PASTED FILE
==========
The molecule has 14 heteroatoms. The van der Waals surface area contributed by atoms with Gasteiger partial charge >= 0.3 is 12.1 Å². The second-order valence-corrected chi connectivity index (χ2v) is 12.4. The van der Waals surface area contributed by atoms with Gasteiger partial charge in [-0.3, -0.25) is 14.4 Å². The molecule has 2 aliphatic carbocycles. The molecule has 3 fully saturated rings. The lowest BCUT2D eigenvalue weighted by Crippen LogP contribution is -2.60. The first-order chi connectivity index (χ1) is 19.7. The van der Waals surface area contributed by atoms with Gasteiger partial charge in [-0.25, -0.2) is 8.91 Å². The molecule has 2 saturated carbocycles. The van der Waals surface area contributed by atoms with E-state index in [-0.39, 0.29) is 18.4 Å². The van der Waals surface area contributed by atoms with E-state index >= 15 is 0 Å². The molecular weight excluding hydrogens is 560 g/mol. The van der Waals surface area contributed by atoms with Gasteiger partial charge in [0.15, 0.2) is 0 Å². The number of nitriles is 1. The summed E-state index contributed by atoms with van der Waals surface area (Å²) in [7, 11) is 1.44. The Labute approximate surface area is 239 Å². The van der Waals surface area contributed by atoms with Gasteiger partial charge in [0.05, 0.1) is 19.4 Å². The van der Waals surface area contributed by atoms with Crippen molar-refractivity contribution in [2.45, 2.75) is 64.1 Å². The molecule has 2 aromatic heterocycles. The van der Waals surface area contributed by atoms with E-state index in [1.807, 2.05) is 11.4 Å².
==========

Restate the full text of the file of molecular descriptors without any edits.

The molecule has 14 heteroatoms. The van der Waals surface area contributed by atoms with Gasteiger partial charge >= 0.3 is 12.1 Å². The second-order valence-corrected chi connectivity index (χ2v) is 12.4. The van der Waals surface area contributed by atoms with Gasteiger partial charge in [-0.3, -0.25) is 14.4 Å². The molecule has 2 aliphatic carbocycles. The molecule has 3 fully saturated rings. The lowest BCUT2D eigenvalue weighted by Crippen LogP contribution is -2.60. The first-order chi connectivity index (χ1) is 19.7. The van der Waals surface area contributed by atoms with Gasteiger partial charge in [-0.25, -0.2) is 8.91 Å². The molecule has 2 saturated carbocycles. The van der Waals surface area contributed by atoms with E-state index in [-0.39, 0.29) is 18.4 Å². The van der Waals surface area contributed by atoms with E-state index >= 15 is 0 Å². The molecular weight excluding hydrogens is 560 g/mol. The van der Waals surface area contributed by atoms with Gasteiger partial charge in [0.15, 0.2) is 0 Å². The number of nitriles is 1. The summed E-state index contributed by atoms with van der Waals surface area (Å²) in [7, 11) is 1.44. The Labute approximate surface area is 239 Å². The van der Waals surface area contributed by atoms with Gasteiger partial charge in [0.05, 0.1) is 19.4 Å². The van der Waals surface area contributed by atoms with Crippen molar-refractivity contribution in [2.45, 2.75) is 64.1 Å². The molecule has 2 aromatic heterocycles. The van der Waals surface area contributed by atoms with E-state index in [1.807, 2.05) is 11.4 Å².